Dr. Sameer Mani Dixit shares his experiences and his thoughts on South Asian University in this first hand account after spending some time at the university as a Guest Faculty
South Asia continues to be a region of scientific and educational disparity. While India is starting to make substantial in roads into the science and technology arena, the same is not true for the rest of the region. In terms of science and technology education, there is still quite a difference in the quality of and access to education among countries of the region. Nepal sadly lags behind in both sectors. In order for South Asia as a whole to compete in the global science and technology area, this type of discrepancy must be reduced, if not removed entirely.
The Saarc Charter states that member countries will work together in science and technology and yet, very little concrete evidence of this has been observed to date. Granted, each country in the region needs to promote science and technology education within itself, but there is still a common cause that all universities in the region need to focus on—promoting the region as one strong power in science and technology. But we must also accept that this is easier said than done, as every nation will obviously promote its own internal institutions first. Therefore, the solution is obvious—build a university that is common to the region and will work for the greater benefit of South Asia.
A regional mix
It was through this line of thinking that South Asian University (SAU) was born in 2008, with a vision to empower the region with quality education, including that of science and technology. The Government of India has provided space in Akbar Bhawan, Chanakyapuri, New Delhi, to temporarily house SAU.
I spent two October weeks at SAU, also sometimes called the Saarc University, as an invited visiting faculty member in the Department of Life Sciences and Biotechnology, where I lectured Masters and PhD students in Infectious Disease Surveillance. It was an experience of a different kind and had a unique regional feel to it. Regional because, as a visiting faculty at this university, I was one of at least six different nationalities represented in various faculties (currently, about 12 percent of the faculty is from countries other than India). Regional also because in my class of 26, there were six South Asian students, representing Afghanistan, Bangladesh, India, Nepal, Pakistan, and Sri Lanka. Never in my life had I taught and interacted with individuals from almost all countries representing the Saarc region. Needless to say, it was a truly rewarding experience.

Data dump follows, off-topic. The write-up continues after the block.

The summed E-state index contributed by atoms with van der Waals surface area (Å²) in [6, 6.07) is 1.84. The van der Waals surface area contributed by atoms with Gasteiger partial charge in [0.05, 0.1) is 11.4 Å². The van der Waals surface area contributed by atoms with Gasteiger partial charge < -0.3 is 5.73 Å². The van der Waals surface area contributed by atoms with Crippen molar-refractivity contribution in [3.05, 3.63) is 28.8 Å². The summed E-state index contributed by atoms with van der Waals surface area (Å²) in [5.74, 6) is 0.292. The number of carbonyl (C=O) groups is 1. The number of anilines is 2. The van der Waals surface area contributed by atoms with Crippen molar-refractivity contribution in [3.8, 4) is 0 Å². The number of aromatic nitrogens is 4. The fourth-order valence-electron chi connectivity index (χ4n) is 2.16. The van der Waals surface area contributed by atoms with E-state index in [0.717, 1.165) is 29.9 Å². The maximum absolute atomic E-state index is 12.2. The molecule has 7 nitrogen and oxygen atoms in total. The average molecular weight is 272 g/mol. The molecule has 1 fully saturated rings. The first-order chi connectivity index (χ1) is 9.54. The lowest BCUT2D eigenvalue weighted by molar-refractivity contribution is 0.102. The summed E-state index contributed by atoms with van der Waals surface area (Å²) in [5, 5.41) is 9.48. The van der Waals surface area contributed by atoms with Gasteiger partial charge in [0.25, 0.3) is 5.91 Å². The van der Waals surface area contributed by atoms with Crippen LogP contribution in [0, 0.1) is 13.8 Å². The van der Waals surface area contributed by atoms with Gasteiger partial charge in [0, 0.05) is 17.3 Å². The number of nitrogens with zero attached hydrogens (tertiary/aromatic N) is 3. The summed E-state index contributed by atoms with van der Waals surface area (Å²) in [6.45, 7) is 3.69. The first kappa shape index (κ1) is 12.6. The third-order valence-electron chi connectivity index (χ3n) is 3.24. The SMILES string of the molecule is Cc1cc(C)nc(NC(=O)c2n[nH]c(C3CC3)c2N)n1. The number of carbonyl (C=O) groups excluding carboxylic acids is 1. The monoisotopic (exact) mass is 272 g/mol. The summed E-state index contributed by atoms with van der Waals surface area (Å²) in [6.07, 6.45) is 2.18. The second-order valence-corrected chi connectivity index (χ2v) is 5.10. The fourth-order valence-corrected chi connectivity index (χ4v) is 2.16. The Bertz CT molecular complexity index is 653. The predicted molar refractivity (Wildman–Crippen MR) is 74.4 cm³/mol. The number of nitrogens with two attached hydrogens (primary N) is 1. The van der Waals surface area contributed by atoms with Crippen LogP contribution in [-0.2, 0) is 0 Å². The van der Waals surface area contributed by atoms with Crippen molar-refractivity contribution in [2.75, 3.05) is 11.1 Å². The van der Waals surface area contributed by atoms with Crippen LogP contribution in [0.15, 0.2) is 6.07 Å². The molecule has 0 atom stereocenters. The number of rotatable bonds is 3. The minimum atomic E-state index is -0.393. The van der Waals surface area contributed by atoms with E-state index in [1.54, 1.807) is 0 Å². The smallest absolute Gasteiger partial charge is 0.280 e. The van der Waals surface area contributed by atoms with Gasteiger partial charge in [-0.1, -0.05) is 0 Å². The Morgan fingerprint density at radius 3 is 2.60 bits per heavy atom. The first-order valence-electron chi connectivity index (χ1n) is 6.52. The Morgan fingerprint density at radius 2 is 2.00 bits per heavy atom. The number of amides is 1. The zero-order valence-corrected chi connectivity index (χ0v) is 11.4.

During my stay at SAU, not only did I interact with students from Nepal, but also had detailed interactions with faculty in the department I was visiting. Currently, of the total 437 students (366 in Masters-level programmes and 71 in PhD programmes) at SAU, approximately 10 percent is from Nepal and the rest in various proportions from all Saarc countries. The Nepali students I interacted with felt very positively about the university and how it was contributing to promoting their educational requirements. It was a matter of pride to learn that the SAU Gold Medal for Biotechnology in 2013 was awarded to a Nepali student. As with any academic institutions, there were few grievances from the students towards the university. However, I personally felt that the university wanted to reach out to students and was open to their suggestions for improvement.
Being a regional institution, the university has certain additional responsibilities, and a major one is ensuring that regional politics do not become an impediment to education. In order to ensure this, SAU appears to have laid out a zero tolerance approach to political activities on its premises. This is very necessary, since regional cooperation in an educational institution is bound to be affected if petty politics are allowed to continue unabated.